An often-overlooked aspect of the increasing visibility of women’s football is the financial implications. Since the WSL became professionalised in 2018, Barclays has contributed £15 million to the sport through its sponsorship. After extending its sponsorship contract to 2025, this figure will double over the next 3 years. This constant investment creates a virtuous cycle, with funding reaching all the way down to grassroots and academy level, creating more opportunities and access for younger players to get involved.
Sponsorship of individual players is also extremely important for creating greater representation and commercial appeal, as demonstrated by Lucy Bronze’s campaign with Pepsi where she features alongside footballing great, Lionel Messi. This level of exposure not only highlights the great sporting achievements of female players (something that is hardly done enough!) but is also symbolic of society accepting women’s sport, which is monumental considering that the FA only lifted their ban on women playing on the grounds of affiliated clubs in 1971.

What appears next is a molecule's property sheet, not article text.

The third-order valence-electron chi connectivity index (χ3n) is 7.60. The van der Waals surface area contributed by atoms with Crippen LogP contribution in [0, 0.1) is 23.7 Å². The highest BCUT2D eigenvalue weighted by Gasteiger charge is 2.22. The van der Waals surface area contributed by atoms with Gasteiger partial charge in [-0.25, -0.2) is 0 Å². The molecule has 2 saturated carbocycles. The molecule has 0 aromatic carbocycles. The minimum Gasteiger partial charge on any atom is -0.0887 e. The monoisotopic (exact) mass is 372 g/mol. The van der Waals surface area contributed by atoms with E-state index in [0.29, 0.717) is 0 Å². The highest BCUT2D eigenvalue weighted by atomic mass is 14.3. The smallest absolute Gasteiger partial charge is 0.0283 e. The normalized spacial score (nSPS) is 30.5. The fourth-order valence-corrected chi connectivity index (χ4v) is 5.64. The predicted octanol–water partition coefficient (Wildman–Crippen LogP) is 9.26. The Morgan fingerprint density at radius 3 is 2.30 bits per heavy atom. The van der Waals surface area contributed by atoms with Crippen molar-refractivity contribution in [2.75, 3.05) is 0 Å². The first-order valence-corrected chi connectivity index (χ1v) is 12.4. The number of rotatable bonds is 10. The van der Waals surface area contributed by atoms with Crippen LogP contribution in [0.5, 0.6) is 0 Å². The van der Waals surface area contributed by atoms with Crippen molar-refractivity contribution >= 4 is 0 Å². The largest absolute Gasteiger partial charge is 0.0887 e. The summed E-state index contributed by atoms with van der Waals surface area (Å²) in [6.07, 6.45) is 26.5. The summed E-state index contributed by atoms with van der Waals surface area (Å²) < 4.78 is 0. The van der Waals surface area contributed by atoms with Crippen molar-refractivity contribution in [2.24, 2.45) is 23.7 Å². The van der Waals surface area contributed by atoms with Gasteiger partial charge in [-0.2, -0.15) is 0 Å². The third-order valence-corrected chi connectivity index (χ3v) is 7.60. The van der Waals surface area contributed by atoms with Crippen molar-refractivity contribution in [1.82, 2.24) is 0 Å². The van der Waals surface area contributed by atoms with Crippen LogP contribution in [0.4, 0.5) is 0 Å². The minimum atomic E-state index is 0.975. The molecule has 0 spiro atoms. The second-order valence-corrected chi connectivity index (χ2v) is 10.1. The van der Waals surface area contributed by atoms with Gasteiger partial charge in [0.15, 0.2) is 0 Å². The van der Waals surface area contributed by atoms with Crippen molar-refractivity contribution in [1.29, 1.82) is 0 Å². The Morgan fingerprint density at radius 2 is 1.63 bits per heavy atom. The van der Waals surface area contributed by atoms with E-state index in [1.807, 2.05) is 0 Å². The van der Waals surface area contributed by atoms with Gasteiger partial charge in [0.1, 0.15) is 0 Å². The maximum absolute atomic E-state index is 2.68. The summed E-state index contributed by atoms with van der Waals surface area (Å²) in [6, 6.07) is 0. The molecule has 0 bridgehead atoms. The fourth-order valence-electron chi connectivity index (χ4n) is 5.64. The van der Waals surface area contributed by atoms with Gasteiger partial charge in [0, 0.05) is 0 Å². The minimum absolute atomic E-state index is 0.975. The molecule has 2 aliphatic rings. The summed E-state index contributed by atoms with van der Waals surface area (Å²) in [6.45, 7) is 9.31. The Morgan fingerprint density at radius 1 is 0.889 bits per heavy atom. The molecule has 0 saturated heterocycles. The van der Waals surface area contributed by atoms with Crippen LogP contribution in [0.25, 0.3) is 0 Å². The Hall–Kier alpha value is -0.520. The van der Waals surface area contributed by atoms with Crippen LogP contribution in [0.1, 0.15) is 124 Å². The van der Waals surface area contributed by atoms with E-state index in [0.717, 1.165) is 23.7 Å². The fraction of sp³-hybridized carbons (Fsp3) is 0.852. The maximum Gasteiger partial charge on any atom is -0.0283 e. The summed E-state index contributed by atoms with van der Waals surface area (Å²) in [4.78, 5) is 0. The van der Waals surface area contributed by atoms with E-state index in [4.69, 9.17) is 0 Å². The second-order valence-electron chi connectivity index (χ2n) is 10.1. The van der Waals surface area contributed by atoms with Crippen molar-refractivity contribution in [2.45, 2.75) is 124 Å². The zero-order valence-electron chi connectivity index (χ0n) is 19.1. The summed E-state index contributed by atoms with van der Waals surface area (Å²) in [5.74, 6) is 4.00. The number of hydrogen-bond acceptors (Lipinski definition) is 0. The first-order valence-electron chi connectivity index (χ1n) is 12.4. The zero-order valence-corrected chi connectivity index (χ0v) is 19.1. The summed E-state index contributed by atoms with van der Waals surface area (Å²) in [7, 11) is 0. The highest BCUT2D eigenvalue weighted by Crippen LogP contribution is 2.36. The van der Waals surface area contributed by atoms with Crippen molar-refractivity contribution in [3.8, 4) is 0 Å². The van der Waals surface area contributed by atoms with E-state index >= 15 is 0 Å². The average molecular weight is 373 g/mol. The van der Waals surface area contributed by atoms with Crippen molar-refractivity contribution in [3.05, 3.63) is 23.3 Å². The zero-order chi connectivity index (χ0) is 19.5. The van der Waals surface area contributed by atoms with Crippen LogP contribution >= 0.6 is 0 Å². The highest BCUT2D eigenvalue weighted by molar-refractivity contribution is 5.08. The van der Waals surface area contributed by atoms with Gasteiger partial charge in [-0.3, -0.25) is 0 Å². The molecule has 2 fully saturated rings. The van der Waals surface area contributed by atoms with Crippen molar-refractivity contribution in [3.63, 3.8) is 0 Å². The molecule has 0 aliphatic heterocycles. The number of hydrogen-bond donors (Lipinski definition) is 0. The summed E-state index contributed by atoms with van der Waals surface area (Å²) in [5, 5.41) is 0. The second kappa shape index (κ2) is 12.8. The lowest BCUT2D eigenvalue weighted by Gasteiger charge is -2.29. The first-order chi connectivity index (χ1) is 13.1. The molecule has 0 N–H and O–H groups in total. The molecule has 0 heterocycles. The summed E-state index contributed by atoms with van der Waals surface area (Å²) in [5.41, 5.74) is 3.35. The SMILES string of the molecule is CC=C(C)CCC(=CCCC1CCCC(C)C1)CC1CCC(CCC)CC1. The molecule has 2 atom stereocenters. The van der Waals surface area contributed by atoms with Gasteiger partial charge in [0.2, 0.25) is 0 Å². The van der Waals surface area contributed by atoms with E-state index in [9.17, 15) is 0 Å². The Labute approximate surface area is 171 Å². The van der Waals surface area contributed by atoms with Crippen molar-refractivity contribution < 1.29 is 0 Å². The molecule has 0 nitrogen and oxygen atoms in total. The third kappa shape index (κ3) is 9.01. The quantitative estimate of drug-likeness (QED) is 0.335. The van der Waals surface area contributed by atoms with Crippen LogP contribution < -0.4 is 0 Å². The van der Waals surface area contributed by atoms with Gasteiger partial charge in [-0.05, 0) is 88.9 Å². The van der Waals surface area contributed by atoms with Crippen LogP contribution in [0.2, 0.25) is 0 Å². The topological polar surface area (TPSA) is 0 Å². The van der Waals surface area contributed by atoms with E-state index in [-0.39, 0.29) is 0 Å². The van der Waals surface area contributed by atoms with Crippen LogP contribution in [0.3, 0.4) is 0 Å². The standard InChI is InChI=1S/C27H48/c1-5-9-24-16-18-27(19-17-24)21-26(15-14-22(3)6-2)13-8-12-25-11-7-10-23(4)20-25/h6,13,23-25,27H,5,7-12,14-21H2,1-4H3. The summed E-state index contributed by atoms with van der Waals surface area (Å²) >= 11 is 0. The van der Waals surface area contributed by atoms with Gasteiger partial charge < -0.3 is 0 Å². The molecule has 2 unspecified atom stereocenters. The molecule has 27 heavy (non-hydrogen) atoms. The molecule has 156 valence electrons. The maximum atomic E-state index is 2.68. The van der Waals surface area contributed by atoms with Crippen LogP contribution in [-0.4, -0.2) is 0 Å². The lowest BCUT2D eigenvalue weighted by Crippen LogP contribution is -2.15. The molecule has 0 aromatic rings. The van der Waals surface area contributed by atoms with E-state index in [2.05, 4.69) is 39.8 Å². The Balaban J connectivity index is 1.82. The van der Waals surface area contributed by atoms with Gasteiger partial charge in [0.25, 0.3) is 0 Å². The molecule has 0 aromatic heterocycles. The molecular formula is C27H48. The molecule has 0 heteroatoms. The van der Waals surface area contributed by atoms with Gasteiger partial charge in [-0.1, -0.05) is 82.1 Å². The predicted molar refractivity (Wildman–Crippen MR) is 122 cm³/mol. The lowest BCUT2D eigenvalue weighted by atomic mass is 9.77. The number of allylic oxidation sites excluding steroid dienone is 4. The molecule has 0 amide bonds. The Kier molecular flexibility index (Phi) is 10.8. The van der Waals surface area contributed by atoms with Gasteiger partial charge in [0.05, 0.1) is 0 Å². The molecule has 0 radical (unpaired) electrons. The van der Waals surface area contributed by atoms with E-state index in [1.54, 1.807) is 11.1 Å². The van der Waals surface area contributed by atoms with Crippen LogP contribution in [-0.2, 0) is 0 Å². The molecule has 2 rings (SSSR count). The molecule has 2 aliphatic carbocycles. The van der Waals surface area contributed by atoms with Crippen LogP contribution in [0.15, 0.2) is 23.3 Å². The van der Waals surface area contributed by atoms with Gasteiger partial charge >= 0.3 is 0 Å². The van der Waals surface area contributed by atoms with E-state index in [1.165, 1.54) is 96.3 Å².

Furthermore, Gucci’s partnership with England captain, Leah Williamson, is extremely important in helping break stereotypes around the type of woman we may expect to see playing professional sport. We shouldn’t underestimate the influence of the kind of platforms sponsorships create.
However, there is still a long way to go. Following the start of the Women’s Euros this year, misogynistic misconceptions surrounding women’s football have re-emerged. Lord Alan Sugar complained via Twitter that a symbolic male presenter wasn’t put on the commentary panel of England vs Austria, and #whocares once again trended on Twitter during the games, demonstrating a clear issue. These views can damage younger girls’ confidence and may serve as a hindrance to them getting involved in the sport. The fear of criticism and judgement is real and this needs to change.
Despite this, there is no denying that progress is being made. With every game played throughout the tournament, the Lionesses are making history and changing the course of the future, inspiring girls from all backgrounds to get involved. This is an England team we can be proud of.